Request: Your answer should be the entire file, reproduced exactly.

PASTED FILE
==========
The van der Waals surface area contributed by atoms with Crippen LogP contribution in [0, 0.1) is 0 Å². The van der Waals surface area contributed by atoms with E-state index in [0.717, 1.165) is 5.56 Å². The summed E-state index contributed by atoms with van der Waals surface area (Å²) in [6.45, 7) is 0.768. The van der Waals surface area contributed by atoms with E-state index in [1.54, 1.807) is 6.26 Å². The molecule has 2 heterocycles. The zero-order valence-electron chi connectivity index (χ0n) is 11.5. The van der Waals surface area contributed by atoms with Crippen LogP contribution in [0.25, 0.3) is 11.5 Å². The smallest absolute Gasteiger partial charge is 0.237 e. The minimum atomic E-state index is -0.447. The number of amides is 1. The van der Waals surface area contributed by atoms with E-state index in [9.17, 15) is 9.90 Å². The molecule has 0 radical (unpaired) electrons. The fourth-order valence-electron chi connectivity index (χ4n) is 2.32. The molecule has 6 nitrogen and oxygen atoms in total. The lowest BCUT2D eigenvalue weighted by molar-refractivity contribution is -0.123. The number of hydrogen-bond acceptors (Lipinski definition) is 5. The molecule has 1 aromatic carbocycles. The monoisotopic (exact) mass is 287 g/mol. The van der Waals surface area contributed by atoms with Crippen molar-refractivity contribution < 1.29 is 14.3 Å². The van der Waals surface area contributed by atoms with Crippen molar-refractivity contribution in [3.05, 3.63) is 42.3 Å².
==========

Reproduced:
The van der Waals surface area contributed by atoms with Crippen LogP contribution in [0, 0.1) is 0 Å². The van der Waals surface area contributed by atoms with E-state index in [0.717, 1.165) is 5.56 Å². The summed E-state index contributed by atoms with van der Waals surface area (Å²) in [6.45, 7) is 0.768. The van der Waals surface area contributed by atoms with E-state index in [1.54, 1.807) is 6.26 Å². The molecule has 2 heterocycles. The zero-order valence-electron chi connectivity index (χ0n) is 11.5. The van der Waals surface area contributed by atoms with Crippen LogP contribution in [0.25, 0.3) is 11.5 Å². The smallest absolute Gasteiger partial charge is 0.237 e. The minimum atomic E-state index is -0.447. The number of amides is 1. The van der Waals surface area contributed by atoms with E-state index in [9.17, 15) is 9.90 Å². The molecule has 0 radical (unpaired) electrons. The fourth-order valence-electron chi connectivity index (χ4n) is 2.32. The molecule has 6 nitrogen and oxygen atoms in total. The lowest BCUT2D eigenvalue weighted by molar-refractivity contribution is -0.123. The number of hydrogen-bond acceptors (Lipinski definition) is 5. The molecule has 1 aromatic carbocycles. The monoisotopic (exact) mass is 287 g/mol. The van der Waals surface area contributed by atoms with Crippen molar-refractivity contribution < 1.29 is 14.3 Å². The van der Waals surface area contributed by atoms with Crippen molar-refractivity contribution in [3.05, 3.63) is 42.3 Å².